Writer’s Cramp is the blog and site for B. Jenne’ Hall, writer, genius, and pathological optimist. She’s written her first book, is working on her second, and she’s trying to get published. Which from all accounts seems to be as approximately attainable as the gift of flight, but who doesn’t love a challenge?

Entries in ebooks (2)


Making space

If you’ve been following my adventures on my regular blog, you know that my husband and I are planning to turn our guest room into a creative room in a few weeks, and that I’ve been as giddy as an untrained puppy about it. There’s a lot wrapped up in this room for me beyond the excitement of getting to do another project — and one that’s almost completely decorating, with little of that boring “preparation” nonsense — that is complicated and too personal to go into here. But suffice to say, my wheels have been spinning for a month or so since I decided I wanted to do this project. Or perhaps more correctly, the poor little hamsters that run my wheels have been spinning their poor little hamster hearts out.

I’ve been on a creative high for weeks now but haven’t written much, nor even edited much since my big push before and immediately after my pitch critique. Previously, that would have sent me into a negative feedback loop of anxiety, frustration, desperation, and shame; when I’m “normal”, I cannot function if I go for more than a few days without writing, so to not be writing for lengths of time makes me a basketcase.

Unfortunately, this last couple of years have been a series of long stretches of not-writing, and that hasn’t been a good thing. I’ve mentioned it before so I won’t go into it again here, but suffice to say, it’s been a real struggle to deal with not writing as a regular state of affairs for myself. And to secretly fear that it was going away. A writer’s worst fear.

But no, I can feel it there, waiting. I can feel that story percolating inside me like it always has, evolving and coalescing. Plot points, character developments, scenes and narratives and setting possibilities, oh my!

So when this sudden urge to do the creative room struck, I decided to let myself take this little intermission from that familiar writing flow that I’d been feeling during the editing/pitch process. To trust that it would still be there, waiting for me. Trust my instincts, trust that taking the time out to concentrate on the creative room, to enjoy all the excitement I get from thinking about it and planning it and making my vision a reality.

I’m happy to report that letting myself take this detour was the right thing. I’m so excited to get it done I can hardly contain myself! And in the meantime, I’ve been focusing on my other creative pursuits, namely collaging and art journaling. All that energy of waiting to start the creative room needed an outlet, and although it’ll be so much easier and more fun to collage and art journal in my creative room, I’m not holding off doing either of them until then, something my Practical Self probably would have. After all, not having a dedicated space for such activities didn’t stop me from doing them before I decided to do this makeover, so why should it stop me now? That’s my Creative Self giving my Practical Self the finger.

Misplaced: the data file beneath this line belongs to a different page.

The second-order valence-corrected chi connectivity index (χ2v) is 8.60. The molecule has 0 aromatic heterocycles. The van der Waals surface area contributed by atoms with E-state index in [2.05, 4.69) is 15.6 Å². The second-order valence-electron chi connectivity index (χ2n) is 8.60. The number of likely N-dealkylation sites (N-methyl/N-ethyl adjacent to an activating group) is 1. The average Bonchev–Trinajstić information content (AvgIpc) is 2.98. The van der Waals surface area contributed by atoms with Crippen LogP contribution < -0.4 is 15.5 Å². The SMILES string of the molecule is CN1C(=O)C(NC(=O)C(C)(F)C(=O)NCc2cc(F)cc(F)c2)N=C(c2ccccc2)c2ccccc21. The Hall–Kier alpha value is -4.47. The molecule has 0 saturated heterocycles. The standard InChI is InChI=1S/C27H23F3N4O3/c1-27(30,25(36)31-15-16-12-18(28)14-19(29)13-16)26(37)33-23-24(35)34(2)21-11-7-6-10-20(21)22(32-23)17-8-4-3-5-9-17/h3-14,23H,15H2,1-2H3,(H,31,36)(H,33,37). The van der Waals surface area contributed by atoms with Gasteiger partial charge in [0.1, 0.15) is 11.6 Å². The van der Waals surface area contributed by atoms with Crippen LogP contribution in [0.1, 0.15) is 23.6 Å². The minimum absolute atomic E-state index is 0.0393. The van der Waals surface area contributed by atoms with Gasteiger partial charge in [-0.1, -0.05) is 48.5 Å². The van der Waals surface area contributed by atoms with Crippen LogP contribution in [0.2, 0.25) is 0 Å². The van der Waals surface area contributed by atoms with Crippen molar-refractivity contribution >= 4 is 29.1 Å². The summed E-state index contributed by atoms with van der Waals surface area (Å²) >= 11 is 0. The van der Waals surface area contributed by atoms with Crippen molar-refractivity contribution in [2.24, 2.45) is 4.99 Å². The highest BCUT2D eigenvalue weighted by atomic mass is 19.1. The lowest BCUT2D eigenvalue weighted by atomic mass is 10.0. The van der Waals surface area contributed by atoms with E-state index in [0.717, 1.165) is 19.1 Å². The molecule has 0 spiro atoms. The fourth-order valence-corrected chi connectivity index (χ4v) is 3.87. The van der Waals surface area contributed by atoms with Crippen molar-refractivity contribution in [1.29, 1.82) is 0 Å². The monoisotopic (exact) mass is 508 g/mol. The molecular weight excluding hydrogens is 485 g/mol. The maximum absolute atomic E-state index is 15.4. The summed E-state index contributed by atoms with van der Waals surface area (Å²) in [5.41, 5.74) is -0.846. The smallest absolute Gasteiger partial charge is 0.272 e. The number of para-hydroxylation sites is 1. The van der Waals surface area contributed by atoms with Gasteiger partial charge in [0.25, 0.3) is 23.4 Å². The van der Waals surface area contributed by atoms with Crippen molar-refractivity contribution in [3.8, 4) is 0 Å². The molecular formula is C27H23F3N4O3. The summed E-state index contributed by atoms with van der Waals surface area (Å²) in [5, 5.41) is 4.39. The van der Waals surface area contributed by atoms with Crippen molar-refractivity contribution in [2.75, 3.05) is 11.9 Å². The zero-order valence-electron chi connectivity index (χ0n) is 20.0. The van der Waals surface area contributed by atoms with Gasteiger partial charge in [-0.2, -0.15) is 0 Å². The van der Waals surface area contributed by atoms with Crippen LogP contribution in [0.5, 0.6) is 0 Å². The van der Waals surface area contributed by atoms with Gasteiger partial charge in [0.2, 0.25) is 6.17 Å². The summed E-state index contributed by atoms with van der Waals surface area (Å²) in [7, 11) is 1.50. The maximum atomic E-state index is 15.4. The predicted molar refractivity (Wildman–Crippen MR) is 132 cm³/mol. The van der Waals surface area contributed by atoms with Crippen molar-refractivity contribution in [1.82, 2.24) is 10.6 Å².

Soon, the creative room will be ready for me to create all the live long day (and night, knowing me). I’ll have a lovely space to write in, with a different view than I have now and a door I can shut while I’m tussling with a particularly thorny plot issue. (Or, more likely, getting myself out of a plot corner.) That same space can be used for playing with paints and making messes with glitter and scribbling angry screeds in red crayon across a crudely painted background. There’ll be space for my husband to create, too, and for us to spend entire Saturdays being arty together while we listen to our usual NPR Saturday schedule. Space, too, for my dear friends to do the same, and for us to make crazy art and laugh and exclaim about each others’ talents and become closer than ever.

I’m excited for what’s ahead once this room is done, and for the possibilities it holds for me and my writing. I’m not one to believe that you need everything just so before you can start writing — I wrote my first book in all kinds of places, and in all kinds of circumstances, whether they were conducive to writing or not — but it feels luxurious to have a space for it. It feels like a tremendous privilege, and one that I earned.


Amazon vs. Macmillan

Since I made this decision to pursue publishing a couple of years ago in the midst of writing my book, I’ve been adding all kinds of industry blogs to my daily reading to learn all I can about every aspect — I read blogs and journals by authors, agents, editors, writers’ guilds, and power readers. I follow publisher and writers’ guild sites. I try to stay up on the latest trends and controversies in the publishing world. I spend almost as much time reading about the industry as I do writing. Oftentimes more.